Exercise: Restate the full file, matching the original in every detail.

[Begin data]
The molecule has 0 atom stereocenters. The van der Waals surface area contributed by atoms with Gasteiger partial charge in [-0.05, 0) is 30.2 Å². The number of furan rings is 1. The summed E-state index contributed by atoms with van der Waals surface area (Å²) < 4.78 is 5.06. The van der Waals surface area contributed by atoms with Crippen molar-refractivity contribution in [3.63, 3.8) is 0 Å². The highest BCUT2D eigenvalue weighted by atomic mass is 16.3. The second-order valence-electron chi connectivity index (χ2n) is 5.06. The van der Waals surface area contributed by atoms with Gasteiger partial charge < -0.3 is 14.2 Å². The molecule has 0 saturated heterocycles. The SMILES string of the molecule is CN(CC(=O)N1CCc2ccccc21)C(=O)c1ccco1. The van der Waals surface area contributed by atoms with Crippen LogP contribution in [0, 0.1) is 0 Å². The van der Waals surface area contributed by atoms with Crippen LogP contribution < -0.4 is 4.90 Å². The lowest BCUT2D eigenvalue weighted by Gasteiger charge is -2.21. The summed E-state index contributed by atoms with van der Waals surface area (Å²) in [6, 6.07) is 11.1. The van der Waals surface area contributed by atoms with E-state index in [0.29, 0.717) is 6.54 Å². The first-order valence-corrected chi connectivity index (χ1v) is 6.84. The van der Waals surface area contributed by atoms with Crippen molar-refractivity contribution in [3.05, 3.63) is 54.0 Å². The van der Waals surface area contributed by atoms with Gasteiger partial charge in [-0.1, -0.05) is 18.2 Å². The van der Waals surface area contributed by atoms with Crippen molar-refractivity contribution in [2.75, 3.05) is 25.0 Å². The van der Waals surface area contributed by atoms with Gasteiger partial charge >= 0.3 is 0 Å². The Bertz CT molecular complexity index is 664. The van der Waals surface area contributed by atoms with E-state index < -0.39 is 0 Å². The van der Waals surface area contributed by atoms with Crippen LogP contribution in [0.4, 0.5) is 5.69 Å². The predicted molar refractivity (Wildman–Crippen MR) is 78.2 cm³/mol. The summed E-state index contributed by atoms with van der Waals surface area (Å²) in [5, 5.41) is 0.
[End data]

The molecule has 0 atom stereocenters. The van der Waals surface area contributed by atoms with Gasteiger partial charge in [-0.05, 0) is 30.2 Å². The number of furan rings is 1. The summed E-state index contributed by atoms with van der Waals surface area (Å²) < 4.78 is 5.06. The van der Waals surface area contributed by atoms with Crippen molar-refractivity contribution in [3.63, 3.8) is 0 Å². The highest BCUT2D eigenvalue weighted by atomic mass is 16.3. The second-order valence-electron chi connectivity index (χ2n) is 5.06. The van der Waals surface area contributed by atoms with Gasteiger partial charge < -0.3 is 14.2 Å². The molecule has 0 saturated heterocycles. The SMILES string of the molecule is CN(CC(=O)N1CCc2ccccc21)C(=O)c1ccco1. The van der Waals surface area contributed by atoms with Crippen LogP contribution in [0, 0.1) is 0 Å². The van der Waals surface area contributed by atoms with Crippen LogP contribution < -0.4 is 4.90 Å². The lowest BCUT2D eigenvalue weighted by Gasteiger charge is -2.21. The summed E-state index contributed by atoms with van der Waals surface area (Å²) in [6, 6.07) is 11.1. The van der Waals surface area contributed by atoms with E-state index in [0.29, 0.717) is 6.54 Å². The first-order valence-corrected chi connectivity index (χ1v) is 6.84. The van der Waals surface area contributed by atoms with Crippen molar-refractivity contribution in [3.05, 3.63) is 54.0 Å². The van der Waals surface area contributed by atoms with Gasteiger partial charge in [-0.1, -0.05) is 18.2 Å². The van der Waals surface area contributed by atoms with Crippen molar-refractivity contribution in [2.75, 3.05) is 25.0 Å². The van der Waals surface area contributed by atoms with Gasteiger partial charge >= 0.3 is 0 Å². The Bertz CT molecular complexity index is 664. The van der Waals surface area contributed by atoms with E-state index < -0.39 is 0 Å². The van der Waals surface area contributed by atoms with Crippen LogP contribution in [0.4, 0.5) is 5.69 Å². The predicted molar refractivity (Wildman–Crippen MR) is 78.2 cm³/mol. The summed E-state index contributed by atoms with van der Waals surface area (Å²) in [5, 5.41) is 0.